Value of Landsec’s City offices drops almost 10% as borrowing costs bite

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Return on ultra-low interest rates unlikely, says boss Mark Allen

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The value of Landsec’s City of London office has fallen nearly 10% over the past six months, in a sign that rising interest rates are starting to affect commercial property values.

The landlord reported that the total value of his property per share, a common measure used by property companies to measure performance, fell 5% in the six months to September, to £10.10.

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CEO Mark Allen said: “The material increase in bond yields since March has begun to put upward pressure on property yields, primarily for assets where yields were lowest. London offices have been affected by this.”

Rising interest rates mean that it has become much more expensive to borrow to buy a property, making it less attractive to investors.

“It is difficult to assess where interest rates will set in the medium term, but it seems clear that in the long-term context, the ultra-low rate environmental divergence of the last decade – not the kind of adjustment we have seen this year,” Mr. Allen said.

Landsec properties in the West End were better able to retain their value because those areas are in short supply, he explained, losing 4% of their value during this period.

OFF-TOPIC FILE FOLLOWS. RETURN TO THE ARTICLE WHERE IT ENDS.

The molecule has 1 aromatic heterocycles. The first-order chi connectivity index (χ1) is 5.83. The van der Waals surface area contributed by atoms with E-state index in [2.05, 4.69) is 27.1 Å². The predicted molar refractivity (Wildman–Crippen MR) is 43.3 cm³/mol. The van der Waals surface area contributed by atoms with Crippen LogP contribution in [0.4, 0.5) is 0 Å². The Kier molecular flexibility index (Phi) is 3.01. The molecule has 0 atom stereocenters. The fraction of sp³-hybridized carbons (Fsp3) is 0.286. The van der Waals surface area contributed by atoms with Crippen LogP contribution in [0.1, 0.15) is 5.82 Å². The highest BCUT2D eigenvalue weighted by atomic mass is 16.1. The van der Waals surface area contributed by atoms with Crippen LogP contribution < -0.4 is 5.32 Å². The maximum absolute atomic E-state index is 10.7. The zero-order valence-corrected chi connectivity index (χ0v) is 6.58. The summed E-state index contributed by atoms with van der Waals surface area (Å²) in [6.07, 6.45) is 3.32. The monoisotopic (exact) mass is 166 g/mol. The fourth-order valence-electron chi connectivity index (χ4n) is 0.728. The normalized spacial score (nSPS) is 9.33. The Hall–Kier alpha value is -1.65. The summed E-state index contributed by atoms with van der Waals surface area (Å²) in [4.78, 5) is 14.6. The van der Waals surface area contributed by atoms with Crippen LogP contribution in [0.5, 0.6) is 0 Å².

Some of Landsec’s other properties also declined in value, including retail parks, which fell 5%, although shopping center values ​​rose 1.1% during the six months.

Ollie Creasy, Equity Research Analyst at Quilter Cheviot, said the figures indicate a broader turnaround in the property sector.

“Now we are seeing that valuations of assets have started happening across the board,” he said.

“All eyes will now be on other REITs to follow suit, not all of which are starting from such strong positions.”

Landsec has sold nearly £2 billion of its assets over the past two years to focus on growth areas.

It plans to sell £2 billion more, Mr Allen said, although he said the company could hold off on reinvesting the money for “12 months or more” until there is a “better opportunity”.

In terms of leasing activity, Mr Allen said employers are willing to bring workers back to offices, but a “two-speed market” has emerged, where offices with facilities in well-located locations were running well, where others were struggling.

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